NEWS | Sunday, 25 November 2007

MEPA issues enforcement against Dar Tal-Islam

Planning decisions and religion are a lethal mix in the post 9-11 world. But sensible planning which finds an adequate place for everybody’s religious needs can avert the sort of resentment which in turn could breed racism, notes James Debono

Two weeks ago, the Malta Environment and Planning Authority issued an enforcement order against “Dar Tal-Islam” – a Muslim place of worship situated in a block of flats next to the Preluna Hotel. In August MEPA had issued a similar enforcement order against a make shift mosque in Bugibba.
MEPA’s latest enforcement notice – the third served upon the same place over the past six years – studiously avoids any reference to “religion” or “worship”, focusing instead on the questionable change of use of a residential place “into a place of gathering.”
But the decree is already being contested by the Muslim tenants who have presented a judicial protest in court against the MEPA notice. For his part, the conciliatory leader of the Islamic community, Imam Muhammed El Sadi, is praying for a solution which respects both Maltese laws and the religious needs of Muslims.
Speaking to MaltaToday, residents living next to the makeshift Bugibba mosque complained about noise, especially on Fridays, and the disturbance created by worshippers who take off their shoes and leave them outside the ground floor apartment.
“We are not racists but nobody would like the ground floor of his apartment block used for gatherings of worshippers, irrespective of their creed,” a resident told MaltaToday.
Contacted by MaltaToday, the leader of the Muslim community in Malta made it clear that he does not condone anything which is against the law. But in view of the increase in the Muslim population, which according to the Imam has reached the 5,000 mark, a solution which “respects the law must be found” to ensure that the religious needs of Muslims are also respected, Imam El Sadi says.
“Every locality has two or more churches. Muslims have only one mosque in which to pray. People from localities like Sliema and Bugibba find it difficult to come to Paola to say their prayers.”
El Sadi also highlighted the fact that Muslims need to pray five times a day and that they have to clean themselves before praying.
Apart from the Paola mosque, at present there are four other places for Muslims to pray. These are Dar tal-Islam in Sliema, the other makeshift prayer room in St Paul’s Bay, and two other places of worship, both intended for asylum seekers, located in the Marsa and Safi open centres.
MaltaToday is informed that Dar l-Islam in Sliema is rented out to the Muslim tenants. The case was further complicated by allegations that the former owner of the building was renting the place to Muslims simply to annoy the other tenants in the block.
Recently, MEPA approved a change of use to allow the present owners to use the place as an office and a storage area. But the place is still being used by the Muslim community.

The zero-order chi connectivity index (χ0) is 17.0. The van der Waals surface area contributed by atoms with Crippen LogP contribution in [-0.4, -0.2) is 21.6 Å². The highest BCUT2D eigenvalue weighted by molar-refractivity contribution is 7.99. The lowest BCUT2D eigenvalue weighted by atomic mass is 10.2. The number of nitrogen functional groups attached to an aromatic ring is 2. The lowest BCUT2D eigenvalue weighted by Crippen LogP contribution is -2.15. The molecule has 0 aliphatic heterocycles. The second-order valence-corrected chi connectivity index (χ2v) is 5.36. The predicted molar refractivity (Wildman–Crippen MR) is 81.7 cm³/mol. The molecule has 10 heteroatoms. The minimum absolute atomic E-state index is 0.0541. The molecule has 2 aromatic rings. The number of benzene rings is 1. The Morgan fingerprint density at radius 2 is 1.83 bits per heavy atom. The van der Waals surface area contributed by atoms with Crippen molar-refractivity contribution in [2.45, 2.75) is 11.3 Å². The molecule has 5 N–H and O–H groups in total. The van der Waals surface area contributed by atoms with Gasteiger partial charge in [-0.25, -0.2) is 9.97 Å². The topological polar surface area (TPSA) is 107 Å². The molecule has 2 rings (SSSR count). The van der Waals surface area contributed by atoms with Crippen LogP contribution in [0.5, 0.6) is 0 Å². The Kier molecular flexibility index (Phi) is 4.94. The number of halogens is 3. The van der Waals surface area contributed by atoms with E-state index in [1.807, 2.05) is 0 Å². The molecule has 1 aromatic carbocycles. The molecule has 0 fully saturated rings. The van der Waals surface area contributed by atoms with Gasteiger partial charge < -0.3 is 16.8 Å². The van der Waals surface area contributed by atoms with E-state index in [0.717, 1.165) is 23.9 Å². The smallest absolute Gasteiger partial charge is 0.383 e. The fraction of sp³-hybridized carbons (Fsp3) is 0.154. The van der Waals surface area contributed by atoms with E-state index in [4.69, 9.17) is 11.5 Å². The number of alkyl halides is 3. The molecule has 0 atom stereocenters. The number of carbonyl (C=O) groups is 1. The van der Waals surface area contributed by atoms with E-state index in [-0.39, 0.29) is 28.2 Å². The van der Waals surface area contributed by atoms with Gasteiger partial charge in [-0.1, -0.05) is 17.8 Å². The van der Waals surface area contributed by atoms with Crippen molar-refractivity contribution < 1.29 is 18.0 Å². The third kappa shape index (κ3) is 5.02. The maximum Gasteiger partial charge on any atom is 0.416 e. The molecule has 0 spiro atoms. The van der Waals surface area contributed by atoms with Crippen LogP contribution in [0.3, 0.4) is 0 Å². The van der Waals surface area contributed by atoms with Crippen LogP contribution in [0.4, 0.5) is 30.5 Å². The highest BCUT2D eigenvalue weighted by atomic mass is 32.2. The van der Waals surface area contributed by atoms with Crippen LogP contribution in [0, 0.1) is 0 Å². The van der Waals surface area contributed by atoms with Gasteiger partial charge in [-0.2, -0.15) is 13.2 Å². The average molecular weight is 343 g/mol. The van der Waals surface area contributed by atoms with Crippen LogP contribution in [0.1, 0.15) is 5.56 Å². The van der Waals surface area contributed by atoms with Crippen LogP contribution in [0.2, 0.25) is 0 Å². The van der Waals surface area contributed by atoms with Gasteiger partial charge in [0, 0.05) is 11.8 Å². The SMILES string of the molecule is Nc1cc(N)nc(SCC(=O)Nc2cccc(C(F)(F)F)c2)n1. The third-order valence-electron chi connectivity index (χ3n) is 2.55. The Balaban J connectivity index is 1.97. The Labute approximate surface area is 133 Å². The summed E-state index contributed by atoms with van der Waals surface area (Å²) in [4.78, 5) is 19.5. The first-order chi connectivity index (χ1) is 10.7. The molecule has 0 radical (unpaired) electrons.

“The place is not a mosque but a prayer room. A mosque is a place where Muslims can marry and fulfil other obligations. This place is only used for prayer,” one of the Muslims frequenting Dar tal-Islam told MaltaToday.
He also disputed MEPA’s claim that any illegality is taking place.
“Anyone can invite guests in his own home to pray. This is not illegal.”
He also observed that many other private residences are also used by Christian prayer groups or non religious clubs, and no enforcement is taken against them.
Writing in MaltaToday in 2005, MEPA auditor Joe Falzon gave a clear definition on what constitutes a public place of worship and when the Planning Authority should require a change of use.
“If a place is open to the general public for specific times of the day where anybody can enter and participate in the activities carried out, whether religious or otherwise, then a change of use application is necessary. If the activity is limited to a number of acquaintances and their guests who use the premises for their activities, then obviously no change of use application is necessary.”
Yet the distinction between a private and a public place of worship has eluded MEPA for the past six years.
Dar tal-Islam was first served with an enforcement order in 2001. The original notice was issued for change of use of premises into religious activity. The case was mysteriously closed in November 2004 when “no further activities were noted.” Another enforcement order was issued by MEPA in 2004 against “the fixing of two signs without permit.” The signs were subsequently removed, and the case was once again closed.
In August, MEPA issued another enforcement notice calling on the tenant of a small ground floor flat to stop using the same residence as a “place of worship”. On this occasion Environment Minister George Pullicino himself had advised MEPA to proceed carefully because the case involved religious sentiments that could be offended.
With the Imam insisting on full respect of legality and the government sensitive to the religious needs of Muslims, the escalation of what is essentially a planning issue into a veritable clash of civilizations could still be avoided.


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